In War of the Worldviews: Science vs. Spirituality, the two bestselling authors debate the most fundamental questions of human existence.
How did the universe begin? Where did life come from? Is there design in nature?
Without defending organized religion, Chopra asserts that there is design in the universe and a deep intelligence behind the rise of life. Mlodinow, CalTech physicist and the writing collaborator of Stephen Hawking, argues for the viewpoint of science, specifically of modern quantum physics.
War of the Worldviews opens the public's eyes to the fascinating frontier where knowledge and mystery converge and every assumption about life, God, and the universe are open to debate. Program moderated by Timothy Shriver, Chairman and CEO of the Special Olympics.
Deepak Chopra is the author of more than fifty books translated into more than thirty-five languages. Dr. Chopra is a fellow of the American College of Physicians, a member of the American Association of Clinical Endocrinologists, adjunct professor at the Kellogg School of Management, and a senior scientist with the Gallup Organization. He is founder and president of the Alliance for a New Humanity.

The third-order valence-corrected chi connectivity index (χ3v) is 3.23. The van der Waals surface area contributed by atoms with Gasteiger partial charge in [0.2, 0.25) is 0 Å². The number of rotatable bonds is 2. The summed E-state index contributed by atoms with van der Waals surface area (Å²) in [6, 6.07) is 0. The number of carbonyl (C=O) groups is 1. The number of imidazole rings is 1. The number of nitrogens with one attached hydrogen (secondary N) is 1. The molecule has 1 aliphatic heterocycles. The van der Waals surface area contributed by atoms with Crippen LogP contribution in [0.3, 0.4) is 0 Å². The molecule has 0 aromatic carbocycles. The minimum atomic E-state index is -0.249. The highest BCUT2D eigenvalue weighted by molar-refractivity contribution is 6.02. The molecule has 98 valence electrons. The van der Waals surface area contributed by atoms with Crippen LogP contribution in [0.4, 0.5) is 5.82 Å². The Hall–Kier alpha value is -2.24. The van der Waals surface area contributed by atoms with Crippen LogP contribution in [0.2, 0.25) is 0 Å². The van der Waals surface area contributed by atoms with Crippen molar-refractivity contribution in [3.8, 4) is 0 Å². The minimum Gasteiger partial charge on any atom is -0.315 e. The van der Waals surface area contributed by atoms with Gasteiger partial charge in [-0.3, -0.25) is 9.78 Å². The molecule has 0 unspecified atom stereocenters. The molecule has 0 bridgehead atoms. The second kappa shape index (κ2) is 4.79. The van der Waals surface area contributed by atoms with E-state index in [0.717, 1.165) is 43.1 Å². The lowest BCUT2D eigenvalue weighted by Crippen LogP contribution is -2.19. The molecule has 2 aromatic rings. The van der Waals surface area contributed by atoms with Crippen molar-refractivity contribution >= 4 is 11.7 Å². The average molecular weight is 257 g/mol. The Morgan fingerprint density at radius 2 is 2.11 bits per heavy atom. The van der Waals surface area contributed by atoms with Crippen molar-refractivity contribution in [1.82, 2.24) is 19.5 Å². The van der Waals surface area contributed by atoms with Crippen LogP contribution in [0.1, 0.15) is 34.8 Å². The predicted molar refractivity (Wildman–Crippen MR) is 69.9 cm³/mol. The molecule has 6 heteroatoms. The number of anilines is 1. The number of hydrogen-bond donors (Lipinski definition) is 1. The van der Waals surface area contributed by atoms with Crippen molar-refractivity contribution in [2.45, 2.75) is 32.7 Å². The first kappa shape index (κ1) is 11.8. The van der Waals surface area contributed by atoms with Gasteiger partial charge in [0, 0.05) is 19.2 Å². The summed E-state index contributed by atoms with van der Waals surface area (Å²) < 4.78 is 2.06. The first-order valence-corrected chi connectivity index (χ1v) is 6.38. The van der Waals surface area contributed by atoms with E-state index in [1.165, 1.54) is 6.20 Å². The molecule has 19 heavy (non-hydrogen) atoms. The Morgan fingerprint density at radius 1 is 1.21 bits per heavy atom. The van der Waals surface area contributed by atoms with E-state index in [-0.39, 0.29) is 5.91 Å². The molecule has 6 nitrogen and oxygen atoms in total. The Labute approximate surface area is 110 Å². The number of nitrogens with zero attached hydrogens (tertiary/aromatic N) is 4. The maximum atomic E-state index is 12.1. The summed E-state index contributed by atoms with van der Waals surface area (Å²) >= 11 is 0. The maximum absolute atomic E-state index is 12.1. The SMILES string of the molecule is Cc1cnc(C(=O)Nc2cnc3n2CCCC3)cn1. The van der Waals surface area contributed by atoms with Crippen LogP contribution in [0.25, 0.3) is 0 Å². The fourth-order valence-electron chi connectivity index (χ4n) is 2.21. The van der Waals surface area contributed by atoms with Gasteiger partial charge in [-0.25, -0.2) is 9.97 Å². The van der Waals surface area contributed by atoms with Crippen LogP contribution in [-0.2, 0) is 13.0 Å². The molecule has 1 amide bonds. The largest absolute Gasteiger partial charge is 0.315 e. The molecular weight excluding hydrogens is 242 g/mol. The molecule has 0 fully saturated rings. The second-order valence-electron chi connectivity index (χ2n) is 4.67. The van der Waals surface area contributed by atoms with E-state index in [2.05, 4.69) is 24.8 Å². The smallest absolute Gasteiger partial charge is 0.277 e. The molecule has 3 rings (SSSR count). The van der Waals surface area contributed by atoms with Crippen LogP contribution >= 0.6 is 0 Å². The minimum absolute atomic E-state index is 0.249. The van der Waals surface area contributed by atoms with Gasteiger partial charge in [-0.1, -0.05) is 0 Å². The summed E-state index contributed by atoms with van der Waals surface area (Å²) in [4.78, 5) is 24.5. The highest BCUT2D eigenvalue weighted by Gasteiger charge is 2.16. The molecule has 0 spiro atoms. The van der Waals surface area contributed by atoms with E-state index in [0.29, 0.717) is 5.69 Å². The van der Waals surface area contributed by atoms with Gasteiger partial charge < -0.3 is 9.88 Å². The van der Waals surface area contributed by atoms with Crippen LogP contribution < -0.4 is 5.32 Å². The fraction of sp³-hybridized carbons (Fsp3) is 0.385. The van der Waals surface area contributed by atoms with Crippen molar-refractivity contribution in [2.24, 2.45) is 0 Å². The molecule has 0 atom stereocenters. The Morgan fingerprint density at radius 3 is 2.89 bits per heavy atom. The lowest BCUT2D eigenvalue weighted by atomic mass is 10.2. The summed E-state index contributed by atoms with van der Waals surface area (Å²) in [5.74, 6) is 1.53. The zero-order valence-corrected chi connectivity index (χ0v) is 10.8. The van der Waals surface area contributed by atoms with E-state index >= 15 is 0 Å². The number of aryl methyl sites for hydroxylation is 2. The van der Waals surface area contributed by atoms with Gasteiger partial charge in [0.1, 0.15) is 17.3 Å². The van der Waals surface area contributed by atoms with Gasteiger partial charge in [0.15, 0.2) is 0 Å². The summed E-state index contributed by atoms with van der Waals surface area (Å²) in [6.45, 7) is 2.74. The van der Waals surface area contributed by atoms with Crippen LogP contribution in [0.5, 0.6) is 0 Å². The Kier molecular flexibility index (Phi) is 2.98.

Time magazine heralds Deepak Chopra as one of the top 100 heroes and icons of the century and credits him as "the poet–prophet of alternative medicine."
Physicist and author Leonard Mlodinow explores the extraordinary extent to which randomness, chance and probability influence and shape our work and everyday lives. Mlodinow was a writer for the television series MacGyver and Star Trek: The Next Generation and co-author with Stephen Hawking of the recent best-seller The Grand Design.
Author and spiritual leader Deepak Chopra discusses the role of science in his system of beliefs. While scientific advances in areas like medicine are important, he explains, "God is much more awesome ... thanks to science."
Physicist Leonard Mlodinow distinguishes between what he sees as the roles of science and religion in understanding the world. While some find spirituality useful for explaining some of the things science can't, he explains, problems arise when spiritual answers are given to material questions.
Sorry, but what a vain and cheap trickster Deepak Chopra is. At every one of his bold statements that began with "science cannot...", I found myself saying "yet". His entire argument seems to rest on the assumption that consciousness, including how it appears or is represented in the brain, is forever out of the reach of science.
How does this differ from the Christians' worship of gaps? Chopra worships them too; maintaining that god, or at least human spirituality, is just beyond the reach of all human inquiry.
There's every reason to think that given enough time, Chopra's views will become as redundant to people in the (hopefully not too distant) future, as those of Thomas Aquinas or Martin Luther are to us, today.